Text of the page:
LYNNWOOD — In under a minute Lynnwood police Sgt. Jason Valentine spotted his first distracted driver.
Stationed near the Lynnwood Convention Center, overlooking 196th Street SW, Valentine actually had a few drivers cell phone in-hand to choose from to ticket.
After stopping a black Mustang with a driver who was checking directions to a job interview while meandering through traffic, Valentine and I were back in our spot. But quickly we were back pursuing another driver holding a phone.
It was a bit of a thrill, OK a large thrill, to jump in Valentine’s vehicle and track down each offending driver.
Valentine was one of several Lynnwood officers out during a distracted driving campaign in late March through mid-April targeting cell phone use. Officers focused primarily on the area of 196th and 36th Ave W.
“You just see violation after violation,” Valentine said. “My concern is the folks who are oblivious to the people around them.”
Last year, Lynnwood officers were on the scene at more than 1,400 collisions, resulting in over 250 injuries and one fatality, according to the city. Distracted driving or inattentiveness was the primary factor in a vast majority of these crashes.
Distracted driving is the cause of 30 percent of all traffic deaths across the state and the data shows these crashes are increasing, according to the Washington Traffic Safety Commission. Interestingly, according to the commission, “this is the only factor in traffic deaths where women outnumber men.”
Keep in mind, at speeds of 55 mph vehicles travel 80 feet per second. So a driver who takes five seconds to glance down at a phone has gone more than a full football field without looking at the road.
In 2017, Washington’s stricter distracted driving law took effect, prohibiting hand-held cell phone (or other electronics) use while driving, stopped in traffic or at a light. This includes not just phone calls, but texting, emailing or composing a photo. Calls to 911 are still permitted.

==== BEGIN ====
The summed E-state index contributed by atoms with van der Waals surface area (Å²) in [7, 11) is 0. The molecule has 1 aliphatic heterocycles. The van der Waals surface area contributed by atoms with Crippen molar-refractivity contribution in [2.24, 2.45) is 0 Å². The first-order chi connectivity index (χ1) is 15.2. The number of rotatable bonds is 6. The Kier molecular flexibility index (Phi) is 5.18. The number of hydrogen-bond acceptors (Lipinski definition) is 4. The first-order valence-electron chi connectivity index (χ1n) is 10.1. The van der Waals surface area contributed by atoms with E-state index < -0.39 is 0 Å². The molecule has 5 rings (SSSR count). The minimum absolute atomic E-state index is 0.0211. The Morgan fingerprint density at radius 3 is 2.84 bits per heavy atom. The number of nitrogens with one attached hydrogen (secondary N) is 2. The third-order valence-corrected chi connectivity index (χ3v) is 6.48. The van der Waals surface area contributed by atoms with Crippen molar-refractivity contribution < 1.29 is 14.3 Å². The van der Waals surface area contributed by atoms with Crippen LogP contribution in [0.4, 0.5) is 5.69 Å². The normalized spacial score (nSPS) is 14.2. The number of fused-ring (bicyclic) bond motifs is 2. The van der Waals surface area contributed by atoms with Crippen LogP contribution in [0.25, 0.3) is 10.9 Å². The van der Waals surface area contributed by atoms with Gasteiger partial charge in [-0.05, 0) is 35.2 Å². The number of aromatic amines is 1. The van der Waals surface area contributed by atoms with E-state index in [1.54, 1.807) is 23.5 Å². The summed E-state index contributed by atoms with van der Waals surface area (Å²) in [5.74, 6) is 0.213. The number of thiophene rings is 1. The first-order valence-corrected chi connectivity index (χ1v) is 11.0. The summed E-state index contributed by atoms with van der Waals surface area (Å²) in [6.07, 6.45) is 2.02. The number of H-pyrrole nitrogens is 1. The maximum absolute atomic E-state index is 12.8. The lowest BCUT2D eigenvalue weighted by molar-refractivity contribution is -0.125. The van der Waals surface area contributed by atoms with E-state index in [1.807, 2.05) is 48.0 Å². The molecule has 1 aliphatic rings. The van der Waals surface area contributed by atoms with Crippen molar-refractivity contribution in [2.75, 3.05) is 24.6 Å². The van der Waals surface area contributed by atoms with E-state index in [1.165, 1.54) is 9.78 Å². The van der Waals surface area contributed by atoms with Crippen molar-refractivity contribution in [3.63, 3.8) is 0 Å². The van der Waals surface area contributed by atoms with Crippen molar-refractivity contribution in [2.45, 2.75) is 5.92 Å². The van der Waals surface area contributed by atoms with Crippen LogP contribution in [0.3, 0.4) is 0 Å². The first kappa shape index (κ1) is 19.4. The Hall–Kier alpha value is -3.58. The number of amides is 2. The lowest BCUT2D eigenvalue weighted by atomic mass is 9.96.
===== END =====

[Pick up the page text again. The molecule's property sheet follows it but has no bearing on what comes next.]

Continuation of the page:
Drivers are allowed “minimal use of a finger to activate, deactivate, or initiate a function of the device,” according to the state law. The first ticket will cost $136.
Stacey McShane, manager of Snohomish County’s Target Zero program, doesn’t see the new law making a difference.
“People are just sneakier about it,” she said.
Drivers are holding their phones lower in their laps, tilting their head to make it look like they are not looking down, officers have told her.
And under the new law, citations are now reported to insurance companies. That has resulted in an under-recording of the number of crashes due to distracted-driving, McShane said.
“Unless the distraction was witnessed or reported we won’t know about it,” she said.
She estimated the number of these accidents was four to five times higher than what the data shows.
To change behavior is going to take educating kids, beginning in elementary school, to the danger of cell phone use while driving, McShane said. And parents modeling good behavior.
For me it was a near miss, when I luckily looked up from my phone with less than a second to spare to slam on my brakes, coming to a stop just inches from the car ahead of me. I think of that moment every time I start to reach for my phone behind the wheel. Next habit to break, which I admit is going to be hard, is to resist checking notifications while stopped at traffic lights.
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